Shifting to our outlook. For the full fiscal year 2023, we expect year-over-year top line revenue growth of 10% to 11% leading to revenue in the range of $3.45 billion to $3.5 billion, with HOKA growing in the mid-to-high 30% range, reaching the $1.2 billion milestone on the low end, UGG growing low-single digits accounting for the wholesale revenue that shifted into the fourth quarter of fiscal year 2022 that we anticipate will sell through during the upcoming fall season, and wholesale and DTC growth at a similar rate reflecting the impact of strategic growth initiatives across our brands. Gross margins is expected to be approximately 51.5%, which is 50 basis points higher than last year. The increase over last year anticipates less air freight and benefits from select price increases within HOKA and UGG, with headwinds from foreign currency exchange rates and continued impacts from higher ocean rates. SG&A is expected to be approximately 34% of revenue. Higher spend is primarily related to investments in talent and capabilities to scale the business and remain competitive in the marketplace, increase marketing to build global HOKA awareness and broaden the brand’s consumer appeal, and increase travel as markets open up.

With these gross margins and SG&A expectations, we expect an operating margin in the range of 17.5% to 18%, which is similar to fiscal 2022 levels and approximately 150 to 200 basis points above pre-pandemic levels despite persistent cost pressures related to supply chain disruptions and aligns with our commitment to remain top tier among our peer group even as we continue investing behind long-term initiatives. We are projecting a tax rate of approximately 22% to 23%. All of this results in an expected diluted earnings per share in the range of $17.40 to $18.25. Capital expenditures are expected to be in the range of $100 million to $110 million, which is elevated versus prior years as we scale infrastructure to align with our growing organization. Key areas of investment include additional warehouse space, capital IT projects, and refreshing certain existing retail stores, as well as opening strategic new locations for HOKA and UGG.

Our fiscal 2023 guidance excludes any charges that may be considered one-time in nature and does not contemplate any impact for additional share repurchases. Additionally, our guidance assumes no meaningful deterioration of current risks and uncertainties which include, but are not limited to, further impacts of the COVID-19 pandemic on our operations and economic conditions, including supply chain disruptions, constraints, and related expenses; labor shortages; inflationary pressures; changes in consumer confidence; and geopolitical tensions. With continued uncertainty in the world and disruption still impacting the supply chain, we will not be providing quarterly guidance. But similar to last year, we expect to drive full year growth and be profitable in all four quarters, but the quarterly cadence will likely be different than last year as we expect more pressure in the first half of the year compared to last.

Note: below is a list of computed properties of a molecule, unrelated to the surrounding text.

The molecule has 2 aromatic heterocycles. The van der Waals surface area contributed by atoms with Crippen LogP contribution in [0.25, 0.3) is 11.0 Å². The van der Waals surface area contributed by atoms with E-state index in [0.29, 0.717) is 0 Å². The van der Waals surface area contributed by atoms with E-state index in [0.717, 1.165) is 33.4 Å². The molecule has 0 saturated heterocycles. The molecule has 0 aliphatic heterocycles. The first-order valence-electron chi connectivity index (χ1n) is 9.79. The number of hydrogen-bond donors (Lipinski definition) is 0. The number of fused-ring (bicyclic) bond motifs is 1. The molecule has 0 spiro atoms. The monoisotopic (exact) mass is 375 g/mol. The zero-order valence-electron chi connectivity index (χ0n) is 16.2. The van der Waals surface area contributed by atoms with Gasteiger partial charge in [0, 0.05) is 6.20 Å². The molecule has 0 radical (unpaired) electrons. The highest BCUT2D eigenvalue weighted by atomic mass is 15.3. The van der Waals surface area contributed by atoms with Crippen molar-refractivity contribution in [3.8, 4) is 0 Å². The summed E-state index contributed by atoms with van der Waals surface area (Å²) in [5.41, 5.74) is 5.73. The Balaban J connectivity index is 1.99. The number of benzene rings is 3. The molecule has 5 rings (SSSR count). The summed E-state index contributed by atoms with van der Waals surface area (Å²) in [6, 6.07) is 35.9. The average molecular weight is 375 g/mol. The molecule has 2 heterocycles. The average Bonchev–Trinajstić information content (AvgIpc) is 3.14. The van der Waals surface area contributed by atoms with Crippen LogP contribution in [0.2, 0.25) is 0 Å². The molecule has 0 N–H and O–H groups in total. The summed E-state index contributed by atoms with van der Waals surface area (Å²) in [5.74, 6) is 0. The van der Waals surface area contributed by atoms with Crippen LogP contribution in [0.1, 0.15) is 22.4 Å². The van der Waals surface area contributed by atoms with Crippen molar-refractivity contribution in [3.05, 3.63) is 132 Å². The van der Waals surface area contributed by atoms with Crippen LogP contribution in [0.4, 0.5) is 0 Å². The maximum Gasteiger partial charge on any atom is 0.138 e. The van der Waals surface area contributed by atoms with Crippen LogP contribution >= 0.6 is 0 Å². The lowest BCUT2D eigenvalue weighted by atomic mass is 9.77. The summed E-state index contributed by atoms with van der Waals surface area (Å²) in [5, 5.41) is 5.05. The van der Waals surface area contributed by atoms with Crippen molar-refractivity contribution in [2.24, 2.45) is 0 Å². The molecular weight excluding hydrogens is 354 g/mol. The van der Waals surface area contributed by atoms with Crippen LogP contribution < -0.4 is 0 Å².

Some of the items driving quarterly differences year-over-year include lower gross margins expected in the first half of the year as compared to last year due to higher ocean freight expense, planned increases to marketing investments in the first half to support HOKA launching its first major global campaign alongside new product introductions and higher talent cost related to investing in our workforce and adding headcount. With these impacts and the strengthening U.S. dollar, we expect lower profitability in the first quarter as compared to last year.

Thanks, everyone. I’ll now hand the call back to Dave for his final remarks.

Dave Powers — Chief Executive Officer, President and Director

Thanks, Steve. Fiscal year 2022 represented another phenomenal year for Deckers as our portfolio of brands delivered revenue and earnings growth above 20%. We continue to drive progress towards our long-term vision to build HOKA into a multibillion-dollar major player in the performance athletic space; further diversify the UGG brand’s product, geographic, and seasonal mix; grow our DTC business through consumer acquisition and retention; and drive international markets through strategic investments. These strategies continue to benefit our organization’s focus and act as the North Star guiding the continued development of our portfolio of powerful brands while maintaining top-tier levels of profitability.

Our consistent delivery of exceptional results often overshadows the progress our organization continues to make in doing good and doing great in the communities where we operate. We’ve made great progress with Deckers Gives as our employees contributed more than 14,000 volunteer hours in fiscal year 2022, our DEI initiatives as we’ve improved BIPOC representation among our leadership teams to 21%, which is up from 12% two years ago. I’d like to thank our employees for their dedication and hard work that continues to drive Deckers into the future. Thank you to all of our stakeholders for your continued support.